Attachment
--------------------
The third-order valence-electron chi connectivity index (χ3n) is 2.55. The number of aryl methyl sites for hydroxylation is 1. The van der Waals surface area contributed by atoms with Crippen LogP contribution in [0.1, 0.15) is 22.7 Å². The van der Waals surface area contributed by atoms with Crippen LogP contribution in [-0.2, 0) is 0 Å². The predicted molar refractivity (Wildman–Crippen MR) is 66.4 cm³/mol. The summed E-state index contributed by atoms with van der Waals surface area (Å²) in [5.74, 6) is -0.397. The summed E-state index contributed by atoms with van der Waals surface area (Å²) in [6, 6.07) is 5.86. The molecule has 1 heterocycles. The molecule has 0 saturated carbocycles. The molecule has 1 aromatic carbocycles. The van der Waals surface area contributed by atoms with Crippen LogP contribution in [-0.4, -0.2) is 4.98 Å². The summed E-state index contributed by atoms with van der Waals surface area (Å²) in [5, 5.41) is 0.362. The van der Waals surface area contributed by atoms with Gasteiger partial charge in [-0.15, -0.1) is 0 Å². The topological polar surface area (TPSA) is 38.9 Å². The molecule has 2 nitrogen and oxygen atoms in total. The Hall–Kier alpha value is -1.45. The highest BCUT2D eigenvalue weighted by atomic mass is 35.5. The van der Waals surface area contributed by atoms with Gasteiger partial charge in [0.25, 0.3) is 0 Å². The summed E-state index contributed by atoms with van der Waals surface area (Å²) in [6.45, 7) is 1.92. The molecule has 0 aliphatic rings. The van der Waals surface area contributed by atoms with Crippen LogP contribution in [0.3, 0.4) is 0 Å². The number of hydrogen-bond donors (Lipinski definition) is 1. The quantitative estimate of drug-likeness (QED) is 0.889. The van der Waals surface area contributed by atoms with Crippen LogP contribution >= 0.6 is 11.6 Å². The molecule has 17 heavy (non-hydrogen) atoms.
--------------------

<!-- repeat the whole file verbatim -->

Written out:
The third-order valence-electron chi connectivity index (χ3n) is 2.55. The number of aryl methyl sites for hydroxylation is 1. The van der Waals surface area contributed by atoms with Crippen LogP contribution in [0.1, 0.15) is 22.7 Å². The van der Waals surface area contributed by atoms with Crippen LogP contribution in [-0.2, 0) is 0 Å². The predicted molar refractivity (Wildman–Crippen MR) is 66.4 cm³/mol. The summed E-state index contributed by atoms with van der Waals surface area (Å²) in [5.74, 6) is -0.397. The summed E-state index contributed by atoms with van der Waals surface area (Å²) in [6, 6.07) is 5.86. The molecule has 1 heterocycles. The molecule has 0 saturated carbocycles. The molecule has 1 aromatic carbocycles. The van der Waals surface area contributed by atoms with Crippen LogP contribution in [-0.4, -0.2) is 4.98 Å². The summed E-state index contributed by atoms with van der Waals surface area (Å²) in [5, 5.41) is 0.362. The van der Waals surface area contributed by atoms with Gasteiger partial charge in [-0.15, -0.1) is 0 Å². The topological polar surface area (TPSA) is 38.9 Å². The molecule has 2 nitrogen and oxygen atoms in total. The Hall–Kier alpha value is -1.45. The highest BCUT2D eigenvalue weighted by atomic mass is 35.5. The van der Waals surface area contributed by atoms with Gasteiger partial charge in [0.25, 0.3) is 0 Å². The summed E-state index contributed by atoms with van der Waals surface area (Å²) in [6.45, 7) is 1.92. The molecule has 0 aliphatic rings. The van der Waals surface area contributed by atoms with Crippen LogP contribution in [0.3, 0.4) is 0 Å². The number of hydrogen-bond donors (Lipinski definition) is 1. The quantitative estimate of drug-likeness (QED) is 0.889. The van der Waals surface area contributed by atoms with Crippen LogP contribution >= 0.6 is 11.6 Å². The molecule has 17 heavy (non-hydrogen) atoms.